Storyline is traditionally considered one of the most important components of any film. Things like style, acting, and even the writing can hardly rescue a film from the ditch of a boring plot. In fact, we go to the cinema to fully immerse ourselves in someone else’s world – not that explosions and duels aren’t an added plus.
Because of this, there are many choice words that are usually used for films without a plot: boring, disappointing, tiring, soporific… to name a few. However, many of the greatest films ever made lack a recognizable plot. They are not all French black and white films either. Movies without much plot structure serve a unique and much-needed purpose in cinema, often allowing us to devote more time to the characters and their inner turmoil, or to a specific setting, time, or idea. Here are some of our favorite no-story movies that we think are worth watching.
8th Lost in Translation (2003)
One of her earlier and most acclaimed efforts is Sofia Coppola’s Lost in translation is a haunting meditation on modern-day loneliness and its impact on two disparate but united characters. As is Coppola’s trademark, the film follows two people who feel alienated from their own wealth – Scarlett Johansson plays the wife of a hip photographer and Bill Murray, an aging, restless movie star. After a chance encounter in the bar of their Tokyo hotel, the two develop an unlikely but deeply meaningful relationship. Instead of creating a romance based on the book or a melodramatic feature about these characters’ inner struggles, Coppola instead illuminates the intimate relationship between Murray and Johansson. Just like the film itself, their friendship feels so fleeting yet enduring – that’s what makes it so special.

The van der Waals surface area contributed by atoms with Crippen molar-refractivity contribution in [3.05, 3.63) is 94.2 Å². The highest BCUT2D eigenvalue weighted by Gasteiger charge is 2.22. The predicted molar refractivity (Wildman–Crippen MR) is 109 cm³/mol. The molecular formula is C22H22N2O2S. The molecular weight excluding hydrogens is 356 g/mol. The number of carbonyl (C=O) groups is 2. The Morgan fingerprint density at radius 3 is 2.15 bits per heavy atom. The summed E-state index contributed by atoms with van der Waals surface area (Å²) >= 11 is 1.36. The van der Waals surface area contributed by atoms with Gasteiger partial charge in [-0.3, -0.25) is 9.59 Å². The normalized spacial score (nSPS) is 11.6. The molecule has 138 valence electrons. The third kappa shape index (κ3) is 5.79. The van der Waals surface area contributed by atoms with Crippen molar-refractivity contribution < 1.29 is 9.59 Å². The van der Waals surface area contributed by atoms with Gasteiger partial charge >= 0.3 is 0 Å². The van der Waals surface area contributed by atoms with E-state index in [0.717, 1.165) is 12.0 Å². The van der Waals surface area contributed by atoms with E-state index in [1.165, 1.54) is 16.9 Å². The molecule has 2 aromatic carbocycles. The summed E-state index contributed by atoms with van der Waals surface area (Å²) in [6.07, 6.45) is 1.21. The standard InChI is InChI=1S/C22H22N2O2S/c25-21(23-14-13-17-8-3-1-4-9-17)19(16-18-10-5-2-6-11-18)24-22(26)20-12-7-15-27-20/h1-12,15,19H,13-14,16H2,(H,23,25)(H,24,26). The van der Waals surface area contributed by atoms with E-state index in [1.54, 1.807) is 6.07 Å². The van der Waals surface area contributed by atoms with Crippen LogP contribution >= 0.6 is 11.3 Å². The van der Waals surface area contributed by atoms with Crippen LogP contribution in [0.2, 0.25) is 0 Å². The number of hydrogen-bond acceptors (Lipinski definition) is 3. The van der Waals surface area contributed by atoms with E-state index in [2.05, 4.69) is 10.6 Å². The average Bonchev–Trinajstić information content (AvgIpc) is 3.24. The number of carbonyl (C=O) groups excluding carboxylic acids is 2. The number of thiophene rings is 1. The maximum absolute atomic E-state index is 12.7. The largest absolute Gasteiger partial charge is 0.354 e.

7 Paterson (2016)
In one of his most underrated performances to date, Adam Driver stars in this story about a bus driver with a gift for poetry. Despite Driver’s clear talent in the film, Paterson is no goodwill hunt-similar story; Rather, the film simply focuses on Driver’s structured everyday life. We see him walking his dog, going to work, having a beer at the local bar and writing in his notebook – whenever he can. Instead of focusing on Paterson’s (Driver) potential as a poet, Jim Jarmusch takes a much gentler approach of showing us the smaller moments. Paterson is a warm and gentle film that reminds us to appreciate those ordinary moments in life before they slip away.
6 Before Sunrise (1995)
Richard Linklater’s iconic 1995 film – apparently based on a true story – paints one of the most realistic love stories ever brought to screen. Although the film is only the first in an equally legendary series, Before sunrise single-handedly defying the notion that love is full of ceremony and must look a certain way. The film, starring Ethan Hawke and Julie Delpy, follows two young people who meet on a train and spend a day together in Vienna. As is Linklater’s gift, the film is filled to the brim with poignant, funny and irreverent talks about everything from music to the afterlife. From their lively conversation alone, we begin to see Hawke and Delpy falling in love.
5 Dazed and Confused (1993)